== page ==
Administrator's stages of concern in the conversion of Georgia technical institutes to technical colleges
Lucas, Claude Ernest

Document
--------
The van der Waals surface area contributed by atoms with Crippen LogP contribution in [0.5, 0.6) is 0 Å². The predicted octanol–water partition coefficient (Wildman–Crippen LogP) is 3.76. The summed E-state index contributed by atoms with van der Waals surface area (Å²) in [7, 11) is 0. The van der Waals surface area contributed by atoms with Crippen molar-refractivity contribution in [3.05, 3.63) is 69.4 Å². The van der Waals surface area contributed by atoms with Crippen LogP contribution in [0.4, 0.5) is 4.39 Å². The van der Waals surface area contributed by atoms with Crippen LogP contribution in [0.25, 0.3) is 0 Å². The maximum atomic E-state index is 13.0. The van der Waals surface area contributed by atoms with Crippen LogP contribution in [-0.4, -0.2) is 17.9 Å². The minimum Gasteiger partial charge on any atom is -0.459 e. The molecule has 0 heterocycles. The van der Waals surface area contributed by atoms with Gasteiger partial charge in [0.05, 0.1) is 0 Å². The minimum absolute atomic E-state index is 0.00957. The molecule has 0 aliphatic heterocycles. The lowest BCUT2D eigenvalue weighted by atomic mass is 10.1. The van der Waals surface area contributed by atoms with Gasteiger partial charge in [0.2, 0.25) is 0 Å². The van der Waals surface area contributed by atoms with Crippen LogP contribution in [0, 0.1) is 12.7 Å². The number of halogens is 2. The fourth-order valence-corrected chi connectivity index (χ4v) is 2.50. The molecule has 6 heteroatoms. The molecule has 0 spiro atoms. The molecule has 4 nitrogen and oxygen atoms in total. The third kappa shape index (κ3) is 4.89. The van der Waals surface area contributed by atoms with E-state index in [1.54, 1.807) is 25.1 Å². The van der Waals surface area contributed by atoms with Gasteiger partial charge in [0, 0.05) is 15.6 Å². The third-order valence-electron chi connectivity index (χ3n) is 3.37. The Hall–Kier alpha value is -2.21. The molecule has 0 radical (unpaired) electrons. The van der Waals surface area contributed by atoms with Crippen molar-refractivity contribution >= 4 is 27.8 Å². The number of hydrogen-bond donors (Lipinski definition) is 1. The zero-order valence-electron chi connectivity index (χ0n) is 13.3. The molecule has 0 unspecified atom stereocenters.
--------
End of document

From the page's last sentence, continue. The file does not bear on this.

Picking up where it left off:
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It is a foregone conclusion that change is needed in education today. The changing nature of work and the related educational expectations provides us with a basis for providing individuals with the necessary knowledge and skills to perform and advance in the workplace, both in the present and in the future. Change, however is imperative and will encounter resistance. In order to address this resistance, an understanding of how administrators adopt and use change was the focus of this study. Often the adoption process will involve change on the part of practitioners and we need to understand the processes of the adoption of an innovation. By providing an understanding of these processes and the responses of individuals, we can get a better understanding of future innovation adoption. The purpose of this study was to determine the Stages of Concern of administrators involved in the conversion of technical institutes to technical colleges in Georgia. These administrators were charged with adoption of the innovation (conversion of technical institutes to technical colleges), resulting in adapting to or bringing about changes in the type of accreditation and requirements for faculty credentialing. The concerns held by the participants about the adoption of the innovation of conversion were measured by using the Concern Based Adoption Model and instrumentation and the Stages of Concern Questionnaire. The profile of participants in this study indicated highest concerns related to personal, collaboration, and consequence stage. There was no significant difference between groups (Vice Presidents of Instruction and Vice Presidents of Student Services) involved in the conversion of technical institutes to technical colleges in six of the seven stages. Of the institutions participating/responding, all were at some stage of conversion. The reliability of the survey instrument was confirmed through statistical analysis. As this study has shown, individuals progress through specific stages of concern which can be quantified and measured statistically. In the state of Georgia, at the time of this study an innovation was in progress which allows technical institutes to become colleges, but also encouraged them to expand their accreditation status and make their programs more attractive to students. As we follow the conversions, we see that academic and technical faculty have concerns that need to be addressed by administrators. The conversion that took place has been completed by some institutions and is ongoing in others. Understanding the concerns of those responsible for implementing the conversion is important because it can determine the environment for the conversion to succeed and the probability of success of the change as well as provide a framework for adoption of future innovations.